Sometimes when you see a trailer for a film it can either make you really want to go and see that film or it can make you decide that there is no way you are going to see that film if not even the trailer looks good! I felt the latter about Rise of the Planet of the Apes when it was released last year. However, a friend of mine asked me to go and see this film with him and, never being one to turn down a trip to the cinema no matter how bad a film looks, I went along. I went into the screen expecting to be twiddling my thumbs for an hour and a half; I did not expect to be sat there having my heartstrings played with by a CGI invention but this is what actually occurred!

Rise of the Planet of the Apes is the story of Will (James Franco) and Caesar (Andy Serkis).  Will is a bright young scientist working on ALZ-112, otherwise known as a cure for Alzheimer’s disease, and is desperate for his cure to be put into a phase of human trials after successful trials on apes. This is because Will’s father is suffering from Alzheimer’s and Will cannot cope with his father’s illness and the suffering it is putting the family through. After ‘Bright Eyes’ goes rogue at the lab, all chimpanzees have to be put down. This is where Will and chimp handler Franklin (Tyler Labine) find a new born baby chimp, soon to be known as Caesar. Caesar instantly shows signs that he inherited the ALZ-112 drug from his mother and his intelligence charts off the scale for a chimpanzee. Although this is fantastic new for Will at first, events take their toll as Caesar grows older and more ambitious.

In truth this is not one of James Franco’s best performances but that doesn’t mean it’s a bad performance, just not neccassarily as good as one might expect from a man who put in a terrific performance in 127 Hours and managed to grab an audience’s attention and hold it all by himself for ninety minutes. However, his friendship with Caesar is truly believable. Tyler Labine, Brian Cox and David Oyelowo put in an adequate shift, John Lithgow as Will’s father is one of the best performances whilst Tom Felton and Freida Pinto seemed to be competing in a competition of who could act worse. But the real star, of course, is Andy Serkis as Caesar. Serkis has made a name for himself in motion capture performance with roles as Gollum in Lord of the Rings and King Kong in Peter Jackson’s remake of the classic film. Here, Serkis is once again brilliant; his emotion he brings to the character make Caesar one of my favourite characters (and one of the best characters) of this century.

Caesar’s relationships with the human characters are wonderful to watch. Will and Caesar soon have a mutual respect for each other as Caesar soon becomes one of Will’s closest and only friends where he one was just a test subject. Caesar develops a heart-warming relationship with Will’s dad and some of the most touching scenes take place between these two. So for a film that bases so much of it’s development and early story on relationships it seems almost implausible that there is this ridiculous love story happening at the same time between Franco and Pinto’s characters which really adds little to the overall story.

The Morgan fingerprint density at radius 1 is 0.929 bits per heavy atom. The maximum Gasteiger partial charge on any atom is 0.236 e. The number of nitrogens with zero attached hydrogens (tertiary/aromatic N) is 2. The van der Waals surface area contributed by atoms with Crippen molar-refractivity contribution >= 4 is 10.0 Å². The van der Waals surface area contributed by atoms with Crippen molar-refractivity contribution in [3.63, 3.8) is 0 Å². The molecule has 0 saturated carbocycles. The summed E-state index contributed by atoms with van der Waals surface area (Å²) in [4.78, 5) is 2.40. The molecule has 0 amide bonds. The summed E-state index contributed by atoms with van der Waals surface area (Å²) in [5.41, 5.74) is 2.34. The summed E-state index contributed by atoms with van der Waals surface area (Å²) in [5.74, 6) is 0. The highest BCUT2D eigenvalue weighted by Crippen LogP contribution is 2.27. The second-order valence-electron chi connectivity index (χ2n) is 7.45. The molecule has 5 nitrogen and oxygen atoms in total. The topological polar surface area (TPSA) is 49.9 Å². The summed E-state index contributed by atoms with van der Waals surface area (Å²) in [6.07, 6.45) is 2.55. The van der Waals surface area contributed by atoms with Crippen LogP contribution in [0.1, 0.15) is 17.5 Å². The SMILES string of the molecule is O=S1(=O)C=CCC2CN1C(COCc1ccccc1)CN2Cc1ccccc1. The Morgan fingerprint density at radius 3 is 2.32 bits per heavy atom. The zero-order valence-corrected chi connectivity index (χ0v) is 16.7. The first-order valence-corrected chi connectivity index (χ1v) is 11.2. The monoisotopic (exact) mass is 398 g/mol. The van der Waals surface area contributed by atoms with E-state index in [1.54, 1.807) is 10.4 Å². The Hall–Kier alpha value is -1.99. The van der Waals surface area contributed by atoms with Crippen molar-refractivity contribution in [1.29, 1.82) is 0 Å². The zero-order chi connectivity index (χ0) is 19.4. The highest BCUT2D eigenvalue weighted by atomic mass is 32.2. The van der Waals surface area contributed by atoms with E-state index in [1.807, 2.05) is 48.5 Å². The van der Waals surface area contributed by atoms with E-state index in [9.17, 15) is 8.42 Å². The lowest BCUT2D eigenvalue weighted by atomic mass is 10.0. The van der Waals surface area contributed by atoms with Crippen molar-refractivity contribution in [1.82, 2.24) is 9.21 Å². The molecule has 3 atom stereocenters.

You’d be surprised how emotionally captivating and driven Caesar can be to say he is just computer generated. His creation is a wonderful credit to the visual team on Rise of the Planet of the Apes and Andy Serkis himself. But it is not just Caesar, in the final act there are hundreds of primates running about the town and the special effects are wonderful – the special effects in this film are among the best that I have ever seen. You would honestly think that they were real chimpanzees at times.

The final act is fantastic. There is the climatic battle on the bridge between humans and apes that audiences have waited for since the beginning of the movie with seeds planted leading to this moment for a while. And it does not disappoint; the action is directed superbly and everything happens so smoothly – it really is great to watch and exciting as the apes bring down the police force and war wages throughout the streets.

There were obviously a few things that annoyed me (besides Freida Pinto’s involvement in the film). Most notably, the fact that in the first twenty five minutes eight years pass by and the only character that ages is Caesar. I know it was important to speed through this so that we could get to Caesar’s story as a grown ape but at least make James Franco and the rest of the cast look eight years older. How hard is it to do that when you’re creating hundreds of apes? Come on.

Anyway, Rise of the Planet of the Apes is a very emotional and touching film, not just a nonsense popcorn flick which many people seem to mistakenly believe it to be. I went in with a negative approach and I really enjoyed it, there are some shocks, some great action, fantastic character development in Caesar and a great ending setting up the sequel, Dawn of the Planet of the Apes, very nicely indeed.

My Rating: 7/10.

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